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Correlation between body composition and biomechanical measurements of performance for mixed martial arts athletes – a pilot study
© Puttuck and Palmieri; licensee BioMed Central Ltd. 2014
Published: 1 December 2014
Mixed Martial Arts is a weight-category dependent sport, and its athletes often attempt to maintain a body weight that is relatively close to their fighting class. However, they frequently experience moderate to high levels of training intensity, long term lack of recovery, and a habitual state of nutritional deficit as part of their training, fight prep, and competition. As a result, their body fat percentages remain relatively low (6-13%); however, they must also be able to retain a relatively high level of certain biomechanical capacities in order to maintain their competitiveness in the sport. If they are not capable of accomplishing both variables successfully, a marked decrease in their performance is likely.
This pilot study examined how two biomechanical measurements of performance (Force Production and Anaerobic Tolerance) correlated to Body Composition in experienced male MMA athletes that volunteered to participate in this study. The athletes’ training regimens consisted on averaged of two hours per day, five days per week of moderate to high intensity exercise, and included the following sport-specific related skills: Muai Thai; Brazilian Ju Jitsu; MMA sparring; strength and conditioning training. Nutrition protocol included the following general parameters: 50-60% of calories from CHO; 0.75-1 gram protein per lb of body weight; 20-25% of calories from lipid; adequate hydration of at least 1 gallon of water per day. Tests conducted consisted of a deadlift until failure, a 300 yard shuttle run, and Caliper/circumference measurements. A force plate was employed during the deadlift to measure Force Production; the shuttle run was timed to account for Anaerobic Tolerance; and the measurements determined Body Composition using the Jackson / Pollock seven site method. Consent to publish the results was obtained from all participants.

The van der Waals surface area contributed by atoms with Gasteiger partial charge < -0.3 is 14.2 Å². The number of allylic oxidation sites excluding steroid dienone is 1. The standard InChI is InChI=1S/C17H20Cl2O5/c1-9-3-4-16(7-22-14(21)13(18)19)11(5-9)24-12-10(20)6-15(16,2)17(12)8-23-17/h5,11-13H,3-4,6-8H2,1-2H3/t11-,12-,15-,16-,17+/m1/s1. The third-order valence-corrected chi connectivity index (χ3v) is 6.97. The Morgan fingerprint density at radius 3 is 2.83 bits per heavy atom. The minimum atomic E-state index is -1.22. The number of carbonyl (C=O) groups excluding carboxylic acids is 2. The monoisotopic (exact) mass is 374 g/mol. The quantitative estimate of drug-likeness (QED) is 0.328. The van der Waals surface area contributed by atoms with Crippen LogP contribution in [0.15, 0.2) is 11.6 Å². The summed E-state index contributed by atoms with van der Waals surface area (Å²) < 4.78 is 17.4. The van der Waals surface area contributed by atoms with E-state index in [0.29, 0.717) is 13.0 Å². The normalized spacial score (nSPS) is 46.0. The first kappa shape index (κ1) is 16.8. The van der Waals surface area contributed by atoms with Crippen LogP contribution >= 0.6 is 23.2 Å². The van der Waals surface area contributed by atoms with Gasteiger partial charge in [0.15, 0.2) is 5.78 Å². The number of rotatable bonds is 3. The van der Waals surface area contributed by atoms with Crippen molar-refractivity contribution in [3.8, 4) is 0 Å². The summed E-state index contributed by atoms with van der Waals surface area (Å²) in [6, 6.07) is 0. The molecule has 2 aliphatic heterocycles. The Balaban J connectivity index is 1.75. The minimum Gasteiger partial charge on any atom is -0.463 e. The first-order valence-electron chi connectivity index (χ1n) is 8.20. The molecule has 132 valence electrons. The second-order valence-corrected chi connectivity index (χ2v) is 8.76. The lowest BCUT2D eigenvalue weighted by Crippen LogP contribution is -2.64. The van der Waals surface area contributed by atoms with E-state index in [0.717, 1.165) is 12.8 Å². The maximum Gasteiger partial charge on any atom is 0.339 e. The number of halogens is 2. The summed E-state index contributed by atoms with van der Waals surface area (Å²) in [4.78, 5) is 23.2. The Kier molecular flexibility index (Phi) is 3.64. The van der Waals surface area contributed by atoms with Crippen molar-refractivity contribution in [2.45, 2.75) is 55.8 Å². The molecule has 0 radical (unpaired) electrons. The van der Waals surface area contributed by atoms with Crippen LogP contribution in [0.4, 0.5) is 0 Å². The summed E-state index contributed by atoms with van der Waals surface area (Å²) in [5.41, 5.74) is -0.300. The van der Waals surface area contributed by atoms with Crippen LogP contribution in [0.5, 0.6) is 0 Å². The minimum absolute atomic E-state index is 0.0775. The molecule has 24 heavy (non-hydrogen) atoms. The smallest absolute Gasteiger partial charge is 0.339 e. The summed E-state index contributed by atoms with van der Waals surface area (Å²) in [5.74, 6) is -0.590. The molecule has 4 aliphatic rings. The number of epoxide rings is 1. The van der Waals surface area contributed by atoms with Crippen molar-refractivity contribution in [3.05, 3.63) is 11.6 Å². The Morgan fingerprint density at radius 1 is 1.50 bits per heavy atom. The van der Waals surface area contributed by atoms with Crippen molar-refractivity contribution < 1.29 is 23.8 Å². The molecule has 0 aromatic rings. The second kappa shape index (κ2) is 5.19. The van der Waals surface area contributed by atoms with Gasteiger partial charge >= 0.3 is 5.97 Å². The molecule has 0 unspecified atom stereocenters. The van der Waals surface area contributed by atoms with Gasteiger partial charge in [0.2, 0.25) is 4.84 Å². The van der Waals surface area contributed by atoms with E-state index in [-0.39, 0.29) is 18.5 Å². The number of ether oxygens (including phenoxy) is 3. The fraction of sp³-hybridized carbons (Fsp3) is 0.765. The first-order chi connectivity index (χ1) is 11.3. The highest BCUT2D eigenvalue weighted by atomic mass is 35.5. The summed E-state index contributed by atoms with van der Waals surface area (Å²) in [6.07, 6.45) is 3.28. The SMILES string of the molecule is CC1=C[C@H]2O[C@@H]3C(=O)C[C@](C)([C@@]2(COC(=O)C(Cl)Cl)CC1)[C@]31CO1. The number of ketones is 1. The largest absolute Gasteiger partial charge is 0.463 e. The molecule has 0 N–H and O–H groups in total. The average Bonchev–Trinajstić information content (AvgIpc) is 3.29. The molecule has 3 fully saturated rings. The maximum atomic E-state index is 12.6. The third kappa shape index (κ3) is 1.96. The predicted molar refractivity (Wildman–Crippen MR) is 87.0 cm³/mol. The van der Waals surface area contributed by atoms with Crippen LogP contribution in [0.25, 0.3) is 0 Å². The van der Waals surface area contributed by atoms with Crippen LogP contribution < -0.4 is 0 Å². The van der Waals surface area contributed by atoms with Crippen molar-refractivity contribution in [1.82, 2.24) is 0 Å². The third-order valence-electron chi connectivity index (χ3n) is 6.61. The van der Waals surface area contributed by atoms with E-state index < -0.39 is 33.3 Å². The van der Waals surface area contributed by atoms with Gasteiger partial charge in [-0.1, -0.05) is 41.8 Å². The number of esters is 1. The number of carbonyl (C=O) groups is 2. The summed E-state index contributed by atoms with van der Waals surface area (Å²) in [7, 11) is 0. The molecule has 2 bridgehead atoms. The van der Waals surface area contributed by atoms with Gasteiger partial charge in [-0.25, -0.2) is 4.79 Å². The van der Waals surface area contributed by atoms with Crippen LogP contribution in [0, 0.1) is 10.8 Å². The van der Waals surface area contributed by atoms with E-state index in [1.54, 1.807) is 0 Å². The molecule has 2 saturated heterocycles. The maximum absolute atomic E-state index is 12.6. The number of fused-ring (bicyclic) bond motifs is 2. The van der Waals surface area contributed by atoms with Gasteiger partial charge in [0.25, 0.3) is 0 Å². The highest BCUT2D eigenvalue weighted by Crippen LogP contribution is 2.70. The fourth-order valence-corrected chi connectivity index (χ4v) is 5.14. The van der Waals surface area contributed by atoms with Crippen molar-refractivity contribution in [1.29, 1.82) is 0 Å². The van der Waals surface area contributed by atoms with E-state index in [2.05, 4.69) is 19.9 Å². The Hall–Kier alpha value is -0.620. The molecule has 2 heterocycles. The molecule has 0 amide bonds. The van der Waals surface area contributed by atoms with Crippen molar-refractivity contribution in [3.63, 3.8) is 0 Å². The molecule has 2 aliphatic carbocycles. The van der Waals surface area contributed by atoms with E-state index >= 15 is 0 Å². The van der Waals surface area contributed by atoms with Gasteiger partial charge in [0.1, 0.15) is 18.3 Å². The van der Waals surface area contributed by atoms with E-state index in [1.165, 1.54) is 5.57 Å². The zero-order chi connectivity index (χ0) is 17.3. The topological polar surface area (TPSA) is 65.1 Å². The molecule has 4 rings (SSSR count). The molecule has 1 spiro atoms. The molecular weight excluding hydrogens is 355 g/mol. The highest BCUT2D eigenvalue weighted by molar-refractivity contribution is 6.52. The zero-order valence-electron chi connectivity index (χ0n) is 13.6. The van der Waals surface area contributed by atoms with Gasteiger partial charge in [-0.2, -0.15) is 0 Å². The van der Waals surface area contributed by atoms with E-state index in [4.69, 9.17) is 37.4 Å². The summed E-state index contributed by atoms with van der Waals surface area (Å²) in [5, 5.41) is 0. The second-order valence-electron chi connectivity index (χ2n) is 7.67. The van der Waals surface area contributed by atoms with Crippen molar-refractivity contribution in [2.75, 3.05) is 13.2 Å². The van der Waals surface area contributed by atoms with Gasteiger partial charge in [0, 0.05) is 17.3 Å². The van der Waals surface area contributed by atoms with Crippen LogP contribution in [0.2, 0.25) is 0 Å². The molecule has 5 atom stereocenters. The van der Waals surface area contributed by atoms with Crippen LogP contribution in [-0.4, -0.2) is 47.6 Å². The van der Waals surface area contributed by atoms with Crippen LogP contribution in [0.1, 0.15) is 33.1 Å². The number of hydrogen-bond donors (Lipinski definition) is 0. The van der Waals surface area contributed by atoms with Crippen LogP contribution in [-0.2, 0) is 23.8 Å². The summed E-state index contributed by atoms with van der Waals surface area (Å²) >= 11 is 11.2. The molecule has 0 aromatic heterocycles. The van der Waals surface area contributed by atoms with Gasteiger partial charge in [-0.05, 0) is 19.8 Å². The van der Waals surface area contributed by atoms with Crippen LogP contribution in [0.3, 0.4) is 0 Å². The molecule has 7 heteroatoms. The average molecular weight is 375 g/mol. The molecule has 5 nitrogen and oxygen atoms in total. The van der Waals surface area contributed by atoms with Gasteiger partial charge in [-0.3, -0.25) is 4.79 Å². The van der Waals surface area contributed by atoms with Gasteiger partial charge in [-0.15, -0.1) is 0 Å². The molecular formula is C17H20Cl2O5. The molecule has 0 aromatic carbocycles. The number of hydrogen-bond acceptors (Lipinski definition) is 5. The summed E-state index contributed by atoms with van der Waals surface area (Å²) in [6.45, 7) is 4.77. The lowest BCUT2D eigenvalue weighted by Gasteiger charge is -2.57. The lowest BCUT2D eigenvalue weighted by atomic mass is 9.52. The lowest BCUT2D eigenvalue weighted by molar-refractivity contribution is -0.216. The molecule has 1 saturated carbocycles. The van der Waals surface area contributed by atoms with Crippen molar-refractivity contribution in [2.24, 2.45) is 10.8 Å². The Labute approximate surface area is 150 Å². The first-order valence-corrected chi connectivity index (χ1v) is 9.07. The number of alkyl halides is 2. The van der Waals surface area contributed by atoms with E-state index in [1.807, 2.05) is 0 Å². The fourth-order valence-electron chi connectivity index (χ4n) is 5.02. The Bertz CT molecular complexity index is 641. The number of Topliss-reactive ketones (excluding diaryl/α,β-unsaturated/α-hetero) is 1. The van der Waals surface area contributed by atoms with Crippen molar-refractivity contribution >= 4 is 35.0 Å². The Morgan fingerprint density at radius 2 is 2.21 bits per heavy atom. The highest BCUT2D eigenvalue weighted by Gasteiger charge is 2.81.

A correlation analysis, assessing the relationship between two Biomechanical Measures and Body Fat Percentage, determined a positive correlation (R2 = 0.65) between Force Production and Body Fat Percentage. In addition, an even stronger positive correlation (R2 = 0.77) existed between Anaerobic Tolerance and Body Fat percentage.
This pilot study found that certain biomechanical measures for performance, in particular, Force Production and Anaerobic Tolerance, are consistently correlated with a body fat between 6 and 13 percent for experienced, male MMA athletes. As these variables are closely related to the performance of these athletes, the results of this pilot study demonstrate the need for a study that investigates how these biomechanical measures, and others, may be improved upon, while at the same time, maintaining a body fat percentage advantageous to the athletes.
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